Social Media and the Death of Osama bin Laden
Posted by Dave Thomas on May 2, 2011 in Public Relations, Social Networking [ 2 Comments ]
While the main media outlets like CNN, FOX, NBC and others were reporting of bin Laden’s death, the tweets were flying left and right. Yes, there was even a live play-by-play account of the events taking place halfway around the world.
Many in the social media world now know that Sohaib Athar, 33, was in his home in the early hours Monday when he heard a helicopter flying overhead. Being that this was not a normal occurrence for this time of day, Athar, a computer programmer by trade, took to Twitter and began tweeting.
As time passed by, Athar was unknowingly tweeting about the demise of the world’s number one terrorist.
Athar noted in his own words that he was “the guy who liveblogged the Osama raid without knowing it.” His first tweet read: “Helicopter hovering above Abbottabad at 1AM (is a rare event).” Before he knew it, Athar had acquired some 14,000 followers as he went on to describe the ensuing explosions and firefight he was hearing. With the minutes passing by, Athar was soon being hit with media requests from around the world. In another tweet, Athar indicated that he had a filter to stop his e-mail box from being inundated, so he wasn’t ignoring the queries, he likely was not getting them.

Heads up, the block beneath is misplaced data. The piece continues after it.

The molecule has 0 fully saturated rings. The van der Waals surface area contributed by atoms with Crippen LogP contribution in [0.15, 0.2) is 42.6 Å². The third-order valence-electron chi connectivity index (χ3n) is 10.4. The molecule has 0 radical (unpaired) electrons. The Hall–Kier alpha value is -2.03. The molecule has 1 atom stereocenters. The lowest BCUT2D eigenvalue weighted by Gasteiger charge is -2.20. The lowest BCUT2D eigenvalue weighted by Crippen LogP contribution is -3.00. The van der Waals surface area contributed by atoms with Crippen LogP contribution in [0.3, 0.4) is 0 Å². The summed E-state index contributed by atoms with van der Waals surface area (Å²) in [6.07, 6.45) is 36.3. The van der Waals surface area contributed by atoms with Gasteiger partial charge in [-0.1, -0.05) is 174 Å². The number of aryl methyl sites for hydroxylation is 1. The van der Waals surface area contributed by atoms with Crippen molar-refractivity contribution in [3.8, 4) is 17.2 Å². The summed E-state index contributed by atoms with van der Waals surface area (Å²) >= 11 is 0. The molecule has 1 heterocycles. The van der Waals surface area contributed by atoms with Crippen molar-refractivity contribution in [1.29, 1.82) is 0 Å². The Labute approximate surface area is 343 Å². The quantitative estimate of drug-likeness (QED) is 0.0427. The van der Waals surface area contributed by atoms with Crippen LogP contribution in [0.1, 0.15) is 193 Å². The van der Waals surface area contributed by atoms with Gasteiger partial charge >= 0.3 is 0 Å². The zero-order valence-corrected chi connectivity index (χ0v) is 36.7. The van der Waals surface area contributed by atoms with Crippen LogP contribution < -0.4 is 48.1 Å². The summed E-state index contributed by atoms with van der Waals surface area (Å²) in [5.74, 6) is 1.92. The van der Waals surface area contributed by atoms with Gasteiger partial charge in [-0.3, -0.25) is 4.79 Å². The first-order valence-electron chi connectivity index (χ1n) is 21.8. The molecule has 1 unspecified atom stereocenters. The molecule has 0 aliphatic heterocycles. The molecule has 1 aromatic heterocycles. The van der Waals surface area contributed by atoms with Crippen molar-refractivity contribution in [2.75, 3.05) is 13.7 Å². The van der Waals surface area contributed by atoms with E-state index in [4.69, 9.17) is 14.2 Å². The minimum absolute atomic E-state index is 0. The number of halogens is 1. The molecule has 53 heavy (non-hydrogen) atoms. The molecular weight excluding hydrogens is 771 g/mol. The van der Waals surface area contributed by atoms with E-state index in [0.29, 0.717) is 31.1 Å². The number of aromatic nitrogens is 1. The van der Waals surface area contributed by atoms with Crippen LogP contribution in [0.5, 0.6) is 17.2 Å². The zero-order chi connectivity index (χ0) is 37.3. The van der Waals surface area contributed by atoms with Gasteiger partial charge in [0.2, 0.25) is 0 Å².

Athar’s tweets grew even more intriguing as time passed, noting “I think the helicopter crash in Abbottabad, Pakistan and the President Obama breaking news address are connected.”
Eight hours and about 35 tweets later, the confirmation came: “Osama Bin Laden killed in Abbottabad, Pakistan,” Athar remarked. “There goes the neighborhood.”
While some may comment that social media venues such as Twitter really don’t serve a true purpose in the business world and our everyday lives in general, the events that unfolded in one man’s home and on his computer in Abbottabad indicates otherwise.
As a business, don’t ever underestimate the power to reach out to the world through social media.
When all is said and done, you may actually be surprised how many people are listening.